The Five Scariest Climate-Change Studies Affecting Miami

The Five Scariest Climate-Change Studies Affecting Miami
It's becoming increasingly obvious that federal officials won't begin treating climate change like a real problem until a whole lot of people die or lose their homes. Donald Trump is trying to cripple the Environmental Protection Agency, and his latest budget asks Congress to strip funding from every single federal agency studying global warming. Before Trump, even Barack Obama's administration wasn't pulling its weight when it came to cutting carbon emissions.

So it's likely Americans won't move on climate change until people really get hurt. And science indicates Miami will be first on the chopping block. Despite what junk-science peddlers claim, a massive bulk of data shows how demonstrably screwed the Magic City will be if the oceans rise even a few inches.

In honor of last month's Science March, here's a recap of the most striking recent studies into how climate change will affect the 305.

1. Rising seas could turn 2.5 million Miamians into refugees — the most in the nation.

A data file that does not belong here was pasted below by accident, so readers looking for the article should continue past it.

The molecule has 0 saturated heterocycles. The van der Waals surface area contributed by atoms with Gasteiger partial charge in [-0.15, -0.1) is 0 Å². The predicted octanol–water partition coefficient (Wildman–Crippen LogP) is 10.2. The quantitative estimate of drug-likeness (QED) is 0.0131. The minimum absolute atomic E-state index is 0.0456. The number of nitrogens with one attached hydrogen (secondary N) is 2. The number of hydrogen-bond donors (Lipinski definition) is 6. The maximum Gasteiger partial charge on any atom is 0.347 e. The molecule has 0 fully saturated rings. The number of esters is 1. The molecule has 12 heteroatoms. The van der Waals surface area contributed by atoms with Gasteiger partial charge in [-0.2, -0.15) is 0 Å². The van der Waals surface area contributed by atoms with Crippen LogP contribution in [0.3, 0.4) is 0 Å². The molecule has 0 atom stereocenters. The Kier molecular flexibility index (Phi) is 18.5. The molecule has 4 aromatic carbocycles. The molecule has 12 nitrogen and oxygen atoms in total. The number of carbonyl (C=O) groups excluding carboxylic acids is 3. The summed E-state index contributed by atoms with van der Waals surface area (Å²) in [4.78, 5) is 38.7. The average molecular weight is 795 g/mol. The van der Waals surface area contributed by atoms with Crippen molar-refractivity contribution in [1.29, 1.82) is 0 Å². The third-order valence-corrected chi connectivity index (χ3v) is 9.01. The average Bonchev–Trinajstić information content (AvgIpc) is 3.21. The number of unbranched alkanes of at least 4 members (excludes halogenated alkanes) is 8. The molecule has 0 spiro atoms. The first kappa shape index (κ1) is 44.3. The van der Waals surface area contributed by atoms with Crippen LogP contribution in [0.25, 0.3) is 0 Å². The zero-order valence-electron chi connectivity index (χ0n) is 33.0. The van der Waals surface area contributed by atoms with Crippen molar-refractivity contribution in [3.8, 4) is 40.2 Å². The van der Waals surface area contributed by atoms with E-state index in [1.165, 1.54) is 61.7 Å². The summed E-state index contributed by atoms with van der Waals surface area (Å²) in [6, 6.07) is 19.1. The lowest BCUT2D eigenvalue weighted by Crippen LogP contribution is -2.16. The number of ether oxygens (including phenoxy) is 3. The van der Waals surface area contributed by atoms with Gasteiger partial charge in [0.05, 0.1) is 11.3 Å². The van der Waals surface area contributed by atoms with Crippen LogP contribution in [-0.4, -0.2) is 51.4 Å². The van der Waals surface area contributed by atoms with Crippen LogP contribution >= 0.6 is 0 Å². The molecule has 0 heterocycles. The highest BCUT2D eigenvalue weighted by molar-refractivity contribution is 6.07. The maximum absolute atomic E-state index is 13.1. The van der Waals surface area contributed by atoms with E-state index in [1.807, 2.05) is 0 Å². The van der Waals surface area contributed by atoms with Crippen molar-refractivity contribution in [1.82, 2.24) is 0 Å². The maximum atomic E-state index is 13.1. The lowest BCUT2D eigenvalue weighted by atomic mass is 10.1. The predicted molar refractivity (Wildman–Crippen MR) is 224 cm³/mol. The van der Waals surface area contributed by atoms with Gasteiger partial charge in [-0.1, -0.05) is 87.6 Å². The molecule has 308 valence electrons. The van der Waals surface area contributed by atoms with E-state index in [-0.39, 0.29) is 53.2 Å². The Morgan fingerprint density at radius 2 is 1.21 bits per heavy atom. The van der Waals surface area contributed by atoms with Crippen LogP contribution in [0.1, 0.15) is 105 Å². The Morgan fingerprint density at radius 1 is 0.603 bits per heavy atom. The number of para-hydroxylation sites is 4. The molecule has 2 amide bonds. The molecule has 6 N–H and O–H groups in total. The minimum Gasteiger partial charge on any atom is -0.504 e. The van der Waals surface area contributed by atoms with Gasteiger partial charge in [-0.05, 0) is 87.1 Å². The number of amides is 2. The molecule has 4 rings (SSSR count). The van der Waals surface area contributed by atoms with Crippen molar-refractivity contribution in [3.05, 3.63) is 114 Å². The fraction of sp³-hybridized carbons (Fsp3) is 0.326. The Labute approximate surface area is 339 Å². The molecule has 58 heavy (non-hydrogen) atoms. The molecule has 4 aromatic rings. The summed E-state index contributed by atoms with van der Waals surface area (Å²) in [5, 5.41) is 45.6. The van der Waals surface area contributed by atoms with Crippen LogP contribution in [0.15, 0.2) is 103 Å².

2. Climate change could create "superstorms" that could level the city.

3. The city's bridges and causeways are particularly vulnerable to rising sea levels, which means Miami Beach residents could get trapped on the island.
4. In the best-case scenarios, the city would likely begin to resemble the Florida Keys.
5. Oh, and the city would also become inhospitably hot and humid even if you can find a dry spot to stand.
KEEP MIAMI NEW TIMES FREE... Since we started Miami New Times, it has been defined as the free, independent voice of Miami, and we'd like to keep it that way. With local media under siege, it's more important than ever for us to rally support behind funding our local journalism. You can help by participating in our "I Support" program, allowing us to keep offering readers access to our incisive coverage of local news, food and culture with no paywalls.
Jerry Iannelli is a former staff writer for Miami New Times from 2015 to March 2020. He graduated with honors from Temple University. He then earned a master's degree in journalism from Columbia University.